gavage at 5 days of age. Nondiabetic mice only were included. (B) Pan-
creatic insulitis scores at 16, 20, and 52 weeks of age in male NOD mice
inoculated with RRV or diluent at 15 weeks of age that had not
become diabetic. As positive controls, the pancreas was collected at
diabetes onset from two male NOD mice (one RRV inoculated) and
analyzed for insulitis. All RRV-infected mice showed serum antibody
titers of ?1:50 and 1:3,200 at 1 and 5 weeks after infection, respec-
tively. The bars indicate the means.
TABLE 3. Intestinal replication of mouse rotavirus EM in infant
Time (days) after
Mice showing rotavirus
antigen in intestinal
antigen (mean % ?
3.4 ? 0.6
5.9 ? 0.3
5.6 ? 0.6
1.6 ? 0.8
0.1 ? 0.1
0.0 ? 0.00
6144 GRAHAM ET AL.J. VIROL.
CD4?/CD8?T-cell ratios also were determined for these mice
(Fig. 6). In the first 8 weeks after RRV infection, CD4?/CD8?
ratios in islets and PLN of female NOD mice were unaltered
compared to extract-inoculated mice (Fig. 6; P ? 0.05). How-
ever, CD4?/CD8?ratios in islets decreased significantly in
male NOD mice 1 week after RRV infection compared to
extract-fed mice (Fig. 6; P ? 0.003). Overall, these data indi-
cate that T-lymphocyte proportions in islets and PLN were
unaltered in female NOD mice after RRV infection. However,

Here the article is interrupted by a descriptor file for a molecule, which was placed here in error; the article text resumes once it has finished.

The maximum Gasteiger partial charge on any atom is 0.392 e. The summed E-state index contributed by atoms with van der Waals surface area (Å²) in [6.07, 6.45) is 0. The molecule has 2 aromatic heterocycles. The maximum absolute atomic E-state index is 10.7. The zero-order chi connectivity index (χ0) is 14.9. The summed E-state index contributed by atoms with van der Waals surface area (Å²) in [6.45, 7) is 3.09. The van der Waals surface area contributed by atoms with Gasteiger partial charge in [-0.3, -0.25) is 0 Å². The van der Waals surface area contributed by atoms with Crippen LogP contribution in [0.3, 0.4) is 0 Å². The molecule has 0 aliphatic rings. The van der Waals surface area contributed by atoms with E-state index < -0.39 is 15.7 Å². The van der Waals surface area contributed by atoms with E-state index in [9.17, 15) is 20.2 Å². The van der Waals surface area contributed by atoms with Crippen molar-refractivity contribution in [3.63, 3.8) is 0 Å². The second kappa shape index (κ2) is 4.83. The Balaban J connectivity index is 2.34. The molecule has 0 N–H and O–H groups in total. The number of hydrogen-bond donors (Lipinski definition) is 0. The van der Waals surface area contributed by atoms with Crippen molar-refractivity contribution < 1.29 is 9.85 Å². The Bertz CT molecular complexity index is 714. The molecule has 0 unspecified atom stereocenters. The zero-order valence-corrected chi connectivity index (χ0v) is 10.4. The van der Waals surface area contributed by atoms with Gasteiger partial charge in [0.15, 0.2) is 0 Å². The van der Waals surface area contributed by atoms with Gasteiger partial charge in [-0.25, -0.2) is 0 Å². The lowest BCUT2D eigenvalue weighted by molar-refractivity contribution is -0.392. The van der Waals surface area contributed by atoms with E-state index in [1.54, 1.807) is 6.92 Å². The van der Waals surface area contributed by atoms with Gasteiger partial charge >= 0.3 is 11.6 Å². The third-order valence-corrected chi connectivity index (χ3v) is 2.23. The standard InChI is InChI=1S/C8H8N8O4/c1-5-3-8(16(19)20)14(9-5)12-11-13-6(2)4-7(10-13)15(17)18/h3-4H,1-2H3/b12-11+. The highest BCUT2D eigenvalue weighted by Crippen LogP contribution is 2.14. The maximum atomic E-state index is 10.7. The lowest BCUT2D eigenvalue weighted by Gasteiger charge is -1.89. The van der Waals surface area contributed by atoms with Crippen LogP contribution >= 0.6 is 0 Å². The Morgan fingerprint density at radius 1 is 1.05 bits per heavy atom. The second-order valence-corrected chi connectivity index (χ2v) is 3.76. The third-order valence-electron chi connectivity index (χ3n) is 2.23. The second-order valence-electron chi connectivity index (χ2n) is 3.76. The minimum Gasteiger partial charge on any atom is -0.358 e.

RRV infection in male NOD mice led to increased CD8?
T-cell proportions and reduced CD4?/CD8?ratios in islets at
1 week after infection.
MHC-I expression on ? cells was increased after RRV in-
fection in NOD8.3 TCR mice. Upregulation of MHC-I on ?
cells has been proposed to be important for triggering progres-
sion to diabetes (17). The ability of rotavirus infection to mod-
ify MHC-I expression by ? cells was analyzed. As shown in Fig.
7, MHC-I levels increased significantly over time in both mock-
and RRV-infected NOD8.3 TCR mice (ANOVA post test for
linear trend, P ? 0.0003). RRV infection produced signifi-
cantly increased MHC-I levels on NOD8.3 TCR ? cells at day
10 after infection compared to mock-infected mice on the
same day (P ? 0.012). MHC-I levels in female NOD mice were
examined at days 1 to 5, 7, 14, and 35 after mock or RRV
infection. In female NOD mice, ? cell MHC-I expression in-
creases with age more slowly than NOD8.3 TCR MHC-I (48).
Consistent with this, ? cell MHC-I levels did not alter signifi-
cantly over the study period in mock- or RRV-infected mice
(data not shown; ANOVA post test for linear trend, P ? 0.05).